Succumbing To The Tyranny Of #Menswear

Grand Potentate

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Succumbing to the Tyranny of #menswear

  • July 23, 2013
It is an observation I have seen in the pages of GQ and Esquire, in blogs and tweets and retweets: American men are dressing better these days. It's true that they are certainly paying more attention to what they wear. But are men really looking better?
A brief dig into the roots of this sartorial proverb is easy enough. The rapid proliferation of men's style photographs (or #menswear, as it's known on the Web) began with a phenomenon called street style—the photographing and posting of outlandishly but carefully attired men on the sidewalks of cities like Manhattan, London and Milan. The ascent of street style marked the death of the elegant and understated suit, and opened the gates to burgundy velvet Doc Martens, double-layered silk scarves and chinos rolled halfway up the calf, cuffs crinkled for that extra dash of insouciance.
The unsuspecting victims of this #menswear craze are the guys who never paid much attention to the way they dressed to begin with. Thirty years ago the only men susceptible to fads were the few who read magazines like Vogue Hommes and went to the shows in Paris. Now, anyone with a lunch break—or anyone whose girlfriend has a lunch break—can log onto Tumblr and subject himself to incessant criticism of dressing normally.
Average young men—in the male of the species, interest in fashion dies at middle age—have become so overwhelmed by images of the flamboyant that they find their own clothing shamefully deficient. The solution? To look acceptable, dress exactly as the Internet tells you.
One of the greatest culprits is the fetishization of what the online world calls "individual style": the purposeful unbuckling of monkstrap shoes, mismatched cufflinks, button-down shirts with only one collar point fastened and, perhaps most absurd, the unbuttoning of jacket cuff buttons (a practice intended only for showing off one's functioning cuff buttons). These idiosyncrasies are so wildly circulated that they've become standard issue: No cuff button is left fastened, no monkstrap is buckled. Individuality has become a uniform.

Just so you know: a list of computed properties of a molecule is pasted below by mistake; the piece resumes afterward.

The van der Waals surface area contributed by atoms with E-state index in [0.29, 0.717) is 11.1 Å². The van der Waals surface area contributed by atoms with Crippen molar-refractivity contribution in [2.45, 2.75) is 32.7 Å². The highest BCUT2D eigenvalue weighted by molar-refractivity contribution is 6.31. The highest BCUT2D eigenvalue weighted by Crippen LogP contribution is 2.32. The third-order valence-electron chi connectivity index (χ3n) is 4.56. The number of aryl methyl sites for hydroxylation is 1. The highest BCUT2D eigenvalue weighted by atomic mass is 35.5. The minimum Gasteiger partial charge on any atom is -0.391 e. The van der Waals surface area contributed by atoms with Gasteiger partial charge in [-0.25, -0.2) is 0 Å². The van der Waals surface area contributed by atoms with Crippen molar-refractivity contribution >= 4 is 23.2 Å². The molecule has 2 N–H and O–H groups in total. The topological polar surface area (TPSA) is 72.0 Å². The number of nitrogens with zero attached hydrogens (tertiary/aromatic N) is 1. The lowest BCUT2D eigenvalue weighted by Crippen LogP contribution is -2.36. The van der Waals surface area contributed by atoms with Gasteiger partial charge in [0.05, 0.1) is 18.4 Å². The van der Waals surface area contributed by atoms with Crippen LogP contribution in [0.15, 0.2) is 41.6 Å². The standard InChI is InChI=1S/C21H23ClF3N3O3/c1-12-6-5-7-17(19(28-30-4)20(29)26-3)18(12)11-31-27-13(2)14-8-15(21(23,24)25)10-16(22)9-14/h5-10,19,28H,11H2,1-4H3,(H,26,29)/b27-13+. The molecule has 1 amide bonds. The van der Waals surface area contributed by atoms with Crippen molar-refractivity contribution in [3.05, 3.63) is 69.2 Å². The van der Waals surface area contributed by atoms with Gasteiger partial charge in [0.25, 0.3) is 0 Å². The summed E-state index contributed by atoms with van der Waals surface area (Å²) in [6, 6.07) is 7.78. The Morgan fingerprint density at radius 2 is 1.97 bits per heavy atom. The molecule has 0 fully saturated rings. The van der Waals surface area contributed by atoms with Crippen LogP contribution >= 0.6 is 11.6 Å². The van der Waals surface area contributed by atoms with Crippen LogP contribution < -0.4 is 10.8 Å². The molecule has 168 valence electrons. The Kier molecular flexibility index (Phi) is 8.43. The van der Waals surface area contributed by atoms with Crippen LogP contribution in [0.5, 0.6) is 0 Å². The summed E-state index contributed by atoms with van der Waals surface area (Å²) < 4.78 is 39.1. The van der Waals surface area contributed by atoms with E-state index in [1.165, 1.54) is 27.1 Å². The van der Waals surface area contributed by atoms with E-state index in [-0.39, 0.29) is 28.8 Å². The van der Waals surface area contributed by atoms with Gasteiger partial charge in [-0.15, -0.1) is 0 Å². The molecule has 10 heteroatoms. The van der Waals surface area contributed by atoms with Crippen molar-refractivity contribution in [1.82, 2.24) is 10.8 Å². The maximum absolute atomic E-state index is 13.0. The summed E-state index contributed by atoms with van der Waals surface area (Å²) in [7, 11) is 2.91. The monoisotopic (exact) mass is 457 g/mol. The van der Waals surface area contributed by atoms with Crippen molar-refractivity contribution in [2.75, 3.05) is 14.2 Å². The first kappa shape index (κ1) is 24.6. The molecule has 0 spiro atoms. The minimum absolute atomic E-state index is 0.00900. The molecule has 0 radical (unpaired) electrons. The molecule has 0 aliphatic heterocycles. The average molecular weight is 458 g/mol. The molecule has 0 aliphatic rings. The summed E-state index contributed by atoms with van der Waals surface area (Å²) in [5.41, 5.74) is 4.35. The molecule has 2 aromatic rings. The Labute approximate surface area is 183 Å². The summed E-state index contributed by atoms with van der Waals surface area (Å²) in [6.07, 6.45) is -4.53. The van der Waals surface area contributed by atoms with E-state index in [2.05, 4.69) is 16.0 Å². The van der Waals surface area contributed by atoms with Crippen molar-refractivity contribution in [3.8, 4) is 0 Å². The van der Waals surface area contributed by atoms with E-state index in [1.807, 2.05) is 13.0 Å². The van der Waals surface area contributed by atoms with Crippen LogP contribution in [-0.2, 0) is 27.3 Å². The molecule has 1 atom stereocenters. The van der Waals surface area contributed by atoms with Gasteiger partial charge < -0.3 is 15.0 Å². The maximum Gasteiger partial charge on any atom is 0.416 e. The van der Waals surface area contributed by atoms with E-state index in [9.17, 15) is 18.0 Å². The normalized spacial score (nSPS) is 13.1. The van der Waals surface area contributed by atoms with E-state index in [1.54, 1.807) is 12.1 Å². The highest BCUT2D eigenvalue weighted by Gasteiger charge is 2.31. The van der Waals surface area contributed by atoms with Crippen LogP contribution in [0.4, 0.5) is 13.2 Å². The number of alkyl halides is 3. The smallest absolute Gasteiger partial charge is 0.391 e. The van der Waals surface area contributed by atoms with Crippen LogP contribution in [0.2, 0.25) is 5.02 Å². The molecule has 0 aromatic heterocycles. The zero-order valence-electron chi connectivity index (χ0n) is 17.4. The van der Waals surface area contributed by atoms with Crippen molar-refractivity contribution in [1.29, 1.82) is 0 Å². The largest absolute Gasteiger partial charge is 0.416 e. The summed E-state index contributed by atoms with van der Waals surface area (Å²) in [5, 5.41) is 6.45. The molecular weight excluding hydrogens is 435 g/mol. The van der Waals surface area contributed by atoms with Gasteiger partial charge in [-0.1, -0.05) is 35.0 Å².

The second force behind the flattening of men's style is the notion of "style rules." Magazines command that a man's shirt cuff must not extend more than a quarter-inch from his jacket, so I regularly see New Yorkers on crowded trains reach into the sweaty armpits of their blazers to pull their sleeves back—never mind that every James Bond from Sean Connery to Daniel Craig managed not to fret over an inch or more of visible shirt cuff. Men are told to cuff their selvedge jeans to show off the hemmed internal fabric, as though, like some freemason clan, having the right jeans will get you into a secret men's club.
There are so many photos of men saddling one arm of their sunglasses over the breast pocket of their blazers that Ray-Bans seem as common an ornament as pocket squares.
And perhaps the most laughable of these style rules is the notion that men must match the color of their belts to that of their shoes to Pantone precision. Men seem to equate going out without matching belt and shoes to leaving the house without underwear.
The hunger for belt-matching and the pandemic of cuff-unbuttoning has not only left every man in New York City looking like a salesperson at J. Crew, but it has also prevented men from knowing or learning what they actually want. The "well-dressed" urban man does not have desires or tastes. He rolls up his jeans without knowing why. He does not belong to a club, and yet he wears club ties with fake crests.
Forgoing fashion is a prerequisite for elegance. Marcello Mastroianni chose the cloth for his suits because he liked it, not because he read in Mr. Porter's Journal that Glen Plaid was the pattern of the month. Foppery can thrive alongside subtlety. As Beau Brummell, the first dandy, once said: "If people turn to look at you on the street, you are not well dressed, but either too stiff, too tight, or too fashionable."
The current #menswear disease is perhaps best summarized by the abundance of men wearing wing tips and other dress shoes with no socks. For two years I have seen magazines rave about the sockless look. Feet cannot bear it, but a stylish man these days never obeys his instincts, nor falters at the threat of blisters.
Mr. Aciman is a writer in New York and the author of "Twitterature" (Penguin, 2009).

Preach, brother
Yes, Betel.

If I saw you on the street wearing those, I'd curbstomp you!

How's that for "street style?"

I don't know what is curbstomp, but I think is not good. :LOLguy-88:

I think the only thing you would like from all my wardrobe: